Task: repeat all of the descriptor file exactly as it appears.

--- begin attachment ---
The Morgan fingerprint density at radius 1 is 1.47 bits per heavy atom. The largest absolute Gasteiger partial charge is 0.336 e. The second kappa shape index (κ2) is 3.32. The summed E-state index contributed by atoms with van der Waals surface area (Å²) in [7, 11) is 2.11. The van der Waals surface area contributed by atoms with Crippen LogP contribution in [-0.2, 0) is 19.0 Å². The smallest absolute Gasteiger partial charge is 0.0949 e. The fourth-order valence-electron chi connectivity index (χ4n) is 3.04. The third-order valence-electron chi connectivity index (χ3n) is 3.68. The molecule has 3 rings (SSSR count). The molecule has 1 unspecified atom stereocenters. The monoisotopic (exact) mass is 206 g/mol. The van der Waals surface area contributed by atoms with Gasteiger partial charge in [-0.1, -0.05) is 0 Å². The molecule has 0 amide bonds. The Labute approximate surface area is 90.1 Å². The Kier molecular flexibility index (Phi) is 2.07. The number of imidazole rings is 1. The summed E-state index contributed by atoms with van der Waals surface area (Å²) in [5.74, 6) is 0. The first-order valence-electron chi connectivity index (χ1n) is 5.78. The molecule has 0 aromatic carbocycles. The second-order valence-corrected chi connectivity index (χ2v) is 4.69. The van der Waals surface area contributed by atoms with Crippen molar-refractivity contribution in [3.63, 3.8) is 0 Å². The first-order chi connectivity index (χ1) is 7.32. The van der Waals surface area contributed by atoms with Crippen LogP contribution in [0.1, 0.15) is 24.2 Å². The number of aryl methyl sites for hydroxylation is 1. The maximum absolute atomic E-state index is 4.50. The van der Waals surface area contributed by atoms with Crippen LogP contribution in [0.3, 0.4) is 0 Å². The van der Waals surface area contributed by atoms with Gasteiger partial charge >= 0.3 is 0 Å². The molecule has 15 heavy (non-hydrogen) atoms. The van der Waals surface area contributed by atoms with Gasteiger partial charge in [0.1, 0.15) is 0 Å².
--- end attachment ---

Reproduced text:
The Morgan fingerprint density at radius 1 is 1.47 bits per heavy atom. The largest absolute Gasteiger partial charge is 0.336 e. The second kappa shape index (κ2) is 3.32. The summed E-state index contributed by atoms with van der Waals surface area (Å²) in [7, 11) is 2.11. The van der Waals surface area contributed by atoms with Crippen LogP contribution in [-0.2, 0) is 19.0 Å². The smallest absolute Gasteiger partial charge is 0.0949 e. The fourth-order valence-electron chi connectivity index (χ4n) is 3.04. The third-order valence-electron chi connectivity index (χ3n) is 3.68. The molecule has 3 rings (SSSR count). The molecule has 1 unspecified atom stereocenters. The monoisotopic (exact) mass is 206 g/mol. The van der Waals surface area contributed by atoms with Gasteiger partial charge in [-0.1, -0.05) is 0 Å². The molecule has 0 amide bonds. The Labute approximate surface area is 90.1 Å². The Kier molecular flexibility index (Phi) is 2.07. The number of imidazole rings is 1. The summed E-state index contributed by atoms with van der Waals surface area (Å²) in [5.74, 6) is 0. The first-order valence-electron chi connectivity index (χ1n) is 5.78. The molecule has 0 aromatic carbocycles. The second-order valence-corrected chi connectivity index (χ2v) is 4.69. The van der Waals surface area contributed by atoms with Crippen molar-refractivity contribution in [3.63, 3.8) is 0 Å². The first-order chi connectivity index (χ1) is 7.32. The van der Waals surface area contributed by atoms with Crippen LogP contribution in [0.1, 0.15) is 24.2 Å². The number of aryl methyl sites for hydroxylation is 1. The maximum absolute atomic E-state index is 4.50. The van der Waals surface area contributed by atoms with Crippen LogP contribution in [0.3, 0.4) is 0 Å². The van der Waals surface area contributed by atoms with Gasteiger partial charge >= 0.3 is 0 Å². The molecule has 15 heavy (non-hydrogen) atoms. The van der Waals surface area contributed by atoms with Gasteiger partial charge in [0.1, 0.15) is 0 Å².